In Oklahoma, a new state legislature has been sworn in and state legislators are right now working toward prioritizing state spending, particularly since they are facing another large budget shortfall.

According to the state’s likely voters, K-12 schools was selected as the most important area of state spending with nearly half of all respondents.  This result was more than twice the next highest selected priority of roads and other transportation expenses.

“Without a doubt, voters believe common education should be the highest spending priority in the upcoming legislative session,” said Bill Shapard, founder of SoonerPoll.com.

 The legislature is trying to prioritize areas of state spending.  Which of the following areas of spending would you prioritize as most important?

1. K-12 schools 46.7
2. Roads and other transportation expenses 19.6
3. Health care 19.2
4. Public safety 9.3
5. Colleges and universities 5.2

Also in the poll, transportation and health care spending were the second and third most selected as the highest priority, followed by public safety.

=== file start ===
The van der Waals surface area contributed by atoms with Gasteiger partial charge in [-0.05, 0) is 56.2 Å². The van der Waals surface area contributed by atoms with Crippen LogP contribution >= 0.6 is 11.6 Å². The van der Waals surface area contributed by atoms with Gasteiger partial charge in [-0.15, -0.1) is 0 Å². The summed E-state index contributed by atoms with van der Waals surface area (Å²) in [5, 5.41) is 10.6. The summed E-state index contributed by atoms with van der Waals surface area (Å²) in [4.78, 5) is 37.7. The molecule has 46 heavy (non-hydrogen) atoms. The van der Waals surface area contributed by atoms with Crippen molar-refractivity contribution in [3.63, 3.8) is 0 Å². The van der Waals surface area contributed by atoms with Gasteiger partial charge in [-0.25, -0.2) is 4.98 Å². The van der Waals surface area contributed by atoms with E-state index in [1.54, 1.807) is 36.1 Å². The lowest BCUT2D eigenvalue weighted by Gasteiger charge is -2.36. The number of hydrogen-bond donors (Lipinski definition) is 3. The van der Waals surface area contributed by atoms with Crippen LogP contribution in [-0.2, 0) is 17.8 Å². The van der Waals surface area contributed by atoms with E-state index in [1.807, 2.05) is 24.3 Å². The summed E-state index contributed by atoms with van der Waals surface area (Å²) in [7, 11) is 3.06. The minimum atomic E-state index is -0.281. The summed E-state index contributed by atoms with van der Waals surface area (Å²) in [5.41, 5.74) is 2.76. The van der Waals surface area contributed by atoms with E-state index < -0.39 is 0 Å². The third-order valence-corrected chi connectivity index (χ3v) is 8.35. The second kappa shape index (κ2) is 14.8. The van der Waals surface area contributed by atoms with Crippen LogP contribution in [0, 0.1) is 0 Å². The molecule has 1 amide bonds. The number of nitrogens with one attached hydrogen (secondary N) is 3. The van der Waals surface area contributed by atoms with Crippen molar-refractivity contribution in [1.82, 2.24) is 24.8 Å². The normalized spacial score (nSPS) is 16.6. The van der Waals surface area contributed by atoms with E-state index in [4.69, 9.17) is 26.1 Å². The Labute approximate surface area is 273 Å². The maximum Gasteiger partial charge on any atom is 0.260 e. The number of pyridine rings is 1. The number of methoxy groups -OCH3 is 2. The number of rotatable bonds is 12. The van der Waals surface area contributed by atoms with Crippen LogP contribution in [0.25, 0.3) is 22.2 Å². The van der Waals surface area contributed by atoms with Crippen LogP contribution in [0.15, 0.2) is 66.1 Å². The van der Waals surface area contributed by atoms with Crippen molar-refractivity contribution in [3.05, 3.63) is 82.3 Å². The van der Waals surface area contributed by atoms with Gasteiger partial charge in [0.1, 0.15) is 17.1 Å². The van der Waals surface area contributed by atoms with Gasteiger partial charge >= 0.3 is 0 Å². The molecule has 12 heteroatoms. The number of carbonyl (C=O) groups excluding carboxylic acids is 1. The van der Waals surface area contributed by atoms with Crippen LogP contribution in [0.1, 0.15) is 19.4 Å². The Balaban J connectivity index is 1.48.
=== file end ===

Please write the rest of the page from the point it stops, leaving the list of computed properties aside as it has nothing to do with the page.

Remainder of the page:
The area of spending selected the least among the choices given voters was “colleges and universities.”  Respondents were more than nine times more likely to select common education as a priority for state spending than colleges and universities.

About the Poll

SoonerPoll.com, Oklahoma’s public opinion pollster, asked these questions of Oklahoma likely voters as part of the SoonerPoll Quarterly Poll and was commissioned by the Oklahoma Council of Public Affairs (OCPA).

The scientific study was conducted from December 19-21, 2016 with 440 likely Oklahoma voters selected at random statewide from a tri-frame of both landline telephone and cell phones, plus a online panel from Research Now. The sample was weighted by age, political party, and congressional district in order to reflect the Oklahoma likely voter population for a general election. The weighting was conducted using a ‘layered technique.’

The sample reflects the traditional demographical profile of the Oklahoma likely voter with roughly half of respondents identifying as conservative and attending religious services once or more per week. The study has a Margin of Error (MoE) of ± 4.60 percent.

This poll not only conforms to the Standards of Disclosure of the National Council on Public Polls but exceeds the standard disclosure with a Call Disposition and Rate Calculation Report. A complete description of the methodology can be found here.

The poll’s Call Disposition and Rate Calculation Report can be viewed here.  A beta version of the Weighting Table Report can be viewed here.

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